Temperate phages have the ability to maintain their genome in their host, a process called lysogeny. For most, passive replication of the phage genome relies on integration into the host's chromosome and becoming a prophage. Prophages remain silent in the absence of stress and replicate passively within their host genome. However, when stressful conditions occur, a prophage excises itself and resumes the viral cycle. Integration and excision of phage genomes are mediated by regulated site-specific recombination catalyzed by tyrosine and serine recombinases. In the KplE1 prophage, site-specific recombination is mediated by the IntS integrase and the TorI recombination directionality factor (RDF). We previously described a sub-family of temperate phages that is characterized by an unusual organization of the recombination module. Consequently, the attL recombination region overlaps with the integrase promoter, and the integrase and RDF genes do not share a common activated promoter upon lytic induction as in the lambda prophage. In this study, we show that the intS gene is tightly regulated by its own product as well as by the TorI RDF protein. In silico analysis revealed that overlap of the attL region with the integrase promoter is widely encountered in prophages present in prokaryotic genomes, suggesting a general occurrence of negatively autoregulated integrase genes. The prediction that these integrase genes are negatively autoregulated was biologically assessed by studying the regulation of several integrase genes from two different Escherichia coli strains. Our results suggest that the majority of tRNA-associated integrase genes in prokaryotic genomes could be autoregulated and that this might be correlated with the recombination efficiency as in KplE1. The consequences of this unprecedented regulation for excisive recombination are discussed.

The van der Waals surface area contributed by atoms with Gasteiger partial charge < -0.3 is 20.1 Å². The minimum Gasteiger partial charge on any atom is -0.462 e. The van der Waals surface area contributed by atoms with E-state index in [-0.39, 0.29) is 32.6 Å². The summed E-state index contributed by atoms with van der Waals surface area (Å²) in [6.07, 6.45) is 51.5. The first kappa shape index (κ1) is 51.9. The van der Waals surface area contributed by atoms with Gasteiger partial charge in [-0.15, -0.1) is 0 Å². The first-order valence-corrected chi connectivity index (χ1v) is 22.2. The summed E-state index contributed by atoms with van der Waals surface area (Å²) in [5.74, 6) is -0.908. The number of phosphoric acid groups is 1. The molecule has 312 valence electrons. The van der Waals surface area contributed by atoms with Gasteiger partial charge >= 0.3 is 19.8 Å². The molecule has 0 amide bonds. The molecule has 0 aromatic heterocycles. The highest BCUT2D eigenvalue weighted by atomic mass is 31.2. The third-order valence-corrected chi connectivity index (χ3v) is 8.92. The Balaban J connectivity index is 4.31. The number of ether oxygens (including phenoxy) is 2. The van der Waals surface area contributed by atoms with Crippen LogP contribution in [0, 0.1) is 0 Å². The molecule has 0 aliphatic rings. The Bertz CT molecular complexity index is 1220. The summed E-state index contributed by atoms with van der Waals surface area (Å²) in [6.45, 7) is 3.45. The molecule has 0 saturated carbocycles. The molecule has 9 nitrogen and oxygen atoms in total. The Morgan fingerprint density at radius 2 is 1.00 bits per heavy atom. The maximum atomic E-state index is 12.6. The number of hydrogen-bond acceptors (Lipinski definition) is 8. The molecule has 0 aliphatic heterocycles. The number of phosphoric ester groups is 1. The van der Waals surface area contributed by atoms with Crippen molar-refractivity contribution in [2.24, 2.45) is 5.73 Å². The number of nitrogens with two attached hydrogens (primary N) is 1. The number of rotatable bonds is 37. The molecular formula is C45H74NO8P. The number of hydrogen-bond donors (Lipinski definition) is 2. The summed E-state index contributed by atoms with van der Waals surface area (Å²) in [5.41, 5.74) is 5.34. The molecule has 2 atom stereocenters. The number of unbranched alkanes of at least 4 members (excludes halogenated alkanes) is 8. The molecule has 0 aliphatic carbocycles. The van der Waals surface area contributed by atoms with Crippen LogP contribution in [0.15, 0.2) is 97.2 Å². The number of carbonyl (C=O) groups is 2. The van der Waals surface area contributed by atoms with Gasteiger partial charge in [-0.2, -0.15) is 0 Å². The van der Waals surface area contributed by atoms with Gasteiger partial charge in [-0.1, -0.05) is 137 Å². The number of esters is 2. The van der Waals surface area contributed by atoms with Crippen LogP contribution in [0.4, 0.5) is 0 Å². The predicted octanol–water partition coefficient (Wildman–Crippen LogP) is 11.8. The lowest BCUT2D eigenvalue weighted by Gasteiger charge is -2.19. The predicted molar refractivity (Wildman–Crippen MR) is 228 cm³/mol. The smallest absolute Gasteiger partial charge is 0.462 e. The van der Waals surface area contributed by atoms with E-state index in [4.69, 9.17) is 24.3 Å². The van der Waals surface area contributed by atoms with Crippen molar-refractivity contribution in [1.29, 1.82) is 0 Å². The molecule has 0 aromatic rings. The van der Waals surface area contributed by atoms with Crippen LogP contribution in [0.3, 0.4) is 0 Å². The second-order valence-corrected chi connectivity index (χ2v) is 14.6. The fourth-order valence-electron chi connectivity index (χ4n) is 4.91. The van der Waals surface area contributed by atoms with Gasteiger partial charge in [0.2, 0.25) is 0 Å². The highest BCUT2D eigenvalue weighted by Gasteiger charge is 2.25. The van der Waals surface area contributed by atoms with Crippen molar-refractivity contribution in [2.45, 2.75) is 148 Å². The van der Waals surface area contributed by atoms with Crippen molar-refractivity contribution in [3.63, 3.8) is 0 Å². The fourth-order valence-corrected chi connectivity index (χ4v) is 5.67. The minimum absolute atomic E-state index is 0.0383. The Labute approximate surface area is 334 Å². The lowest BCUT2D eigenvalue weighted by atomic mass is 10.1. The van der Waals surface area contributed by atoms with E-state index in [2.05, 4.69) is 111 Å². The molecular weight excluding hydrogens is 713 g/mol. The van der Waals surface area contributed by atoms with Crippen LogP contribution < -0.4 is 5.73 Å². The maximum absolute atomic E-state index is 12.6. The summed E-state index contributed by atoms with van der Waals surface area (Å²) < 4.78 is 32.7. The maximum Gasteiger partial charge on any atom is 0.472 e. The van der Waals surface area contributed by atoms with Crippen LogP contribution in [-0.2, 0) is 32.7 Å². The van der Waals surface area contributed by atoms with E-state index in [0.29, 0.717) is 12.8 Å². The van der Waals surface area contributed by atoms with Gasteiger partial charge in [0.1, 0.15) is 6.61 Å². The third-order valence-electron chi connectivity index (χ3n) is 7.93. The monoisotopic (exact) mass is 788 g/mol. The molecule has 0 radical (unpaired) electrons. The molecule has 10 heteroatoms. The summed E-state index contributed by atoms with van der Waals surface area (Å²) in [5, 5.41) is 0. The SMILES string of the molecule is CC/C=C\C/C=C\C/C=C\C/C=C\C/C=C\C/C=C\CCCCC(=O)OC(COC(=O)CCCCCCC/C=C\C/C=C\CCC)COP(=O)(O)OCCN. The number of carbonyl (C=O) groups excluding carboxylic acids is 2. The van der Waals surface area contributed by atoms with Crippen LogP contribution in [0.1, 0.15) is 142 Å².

Temperate bacteriophages are widespread bacterial viruses that have the ability to replicate passively in their hosts as long as no stressful conditions are encountered, a process called lysogeny. Prophage-encoded genes may benefit the host in several ways such as providing resistance to antibiotics, increased pathogenicity, or increased fitness. Most temperate phages insert their genome into the host's chromosome by site-specific recombination. After prophage induction, usually under stressful conditions, the excisive recombination constitutes a key step toward productive phage development. In this paper, we study the regulation of integrase genes that encode the enzyme required for integrative as well as excisive recombination. We noticed that for prophages inserted in or near tRNA genes the orientation of the integrase gene relative to the tRNA is crucial for its regulation.